Chef Joe Isidori grew up in the Bronx, in a home where cooking was the family business. Both his grandmother and his father were professional chefs specializing in Italian-American cuisine – that new world variety of old world home cooking that, in the mid-twentieth century, took New York and then the country by storm and never let go.
Joe followed the path they had blazed into the kitchen, but he when it was his time to cook for a living, he realized that the last thing he wanted to do was cook the food he’d grown up with. In search of adventure, he went to culinary school and never looked back, chasing Michelin stars in the kitchens of some of the country’s best chefs, and immersing himself in cutting edge culinary philosophies and techniques.
But when his father passed away suddenly at work in his kitchen a couple of years ago, Joe felt a powerful pull to return to his roots. He opened Arthur on Smith in Carroll Gardens last spring to do just that – merging the dishes his grandmother and father made with his own more modern sensibilities
We stopped by to try Joe’s sea urchin crudo, a dish inspired by one of his grandmother’s favorite mid-afternoon snacks.
So Joe, what should we have today?
I just got some beautiful, fresh sea urchin in from Maine, so I think I’m going to make you my sea urchin crudo with salsa verde.
The whole concept with this place is about three generations of chefs. My grandmother was a professional chef in midtown for forty years. My father was a professional chef all over New York City and the Bronx for forty five years. Now I’m doing the same thing. What I do here is I take a lot of the dishes they made, the dishes I grew up with, and I recreate them in my own style, which is a little more modern.
Salsa verde was something we ate all the time in my house growing up. By the time I was born, my grandmother was retired. We lived in a three family house in the Bronx. My grandmother lived in the basement with the commercial kitchen. My aunt and cousin lived on the middle floor, and my father and mother and I lived on the top floor. There were no babysitters back then. The kids just went downstairs to grandma’s.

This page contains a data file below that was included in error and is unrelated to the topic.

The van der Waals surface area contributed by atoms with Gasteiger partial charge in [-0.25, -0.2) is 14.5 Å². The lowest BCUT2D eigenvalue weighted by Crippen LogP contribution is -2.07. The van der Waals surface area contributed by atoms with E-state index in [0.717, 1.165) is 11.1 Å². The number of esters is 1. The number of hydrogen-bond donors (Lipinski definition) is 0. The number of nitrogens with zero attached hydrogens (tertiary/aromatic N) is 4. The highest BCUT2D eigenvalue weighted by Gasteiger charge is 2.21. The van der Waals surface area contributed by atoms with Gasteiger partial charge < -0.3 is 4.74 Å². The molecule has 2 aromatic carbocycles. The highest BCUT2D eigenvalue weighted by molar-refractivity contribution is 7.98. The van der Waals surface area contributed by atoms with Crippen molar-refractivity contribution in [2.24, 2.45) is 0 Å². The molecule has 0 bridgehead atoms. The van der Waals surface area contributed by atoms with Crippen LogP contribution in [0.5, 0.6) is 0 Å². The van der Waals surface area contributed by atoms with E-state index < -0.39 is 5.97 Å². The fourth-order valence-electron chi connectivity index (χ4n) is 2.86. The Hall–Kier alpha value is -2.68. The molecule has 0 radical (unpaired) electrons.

One thing she would always do, she’d put a loaf of sesame bread out on the table with some salsa verde, a plate of anchovies, lemon, stuff like that. Everyone would come downstairs, take a piece of bread, some salsa verde, some anchovies, maybe a squeeze of lemon, some chopped olives, some olive oil, and that was a mid-afternoon snack. I remember it really well. I remember my father sitting at my grandma’s table when I was a kid, just eating that. When I was thinking about dishes to do here, that was something that I kept coming back to. I wanted to do my own thing, in my own style, but with those flavors.
I kept thinking about it. I thought about doing it with anchovies, but I felt like that was too traditional, and I didn’t know if I could get away with serving a bowl of anchovies to people. I didn’t want to. I thought about doing it with oysters, but oysters are everywhere. It felt like a cop out. I tried doing it with a scallop crudo, and it was very, very good. But then one day, I was just flipping through a bunch of videos online and I came across a video of this old guy in Greece cracking open sea urchins on the beach and eating them right there with olive oil, sea salt, parsley and lemon, and I went, “Oh shit! That’s it! It’s perfect! I’m going to do it with sea urchin!” I couldn’t believe I hadn’t thought of it.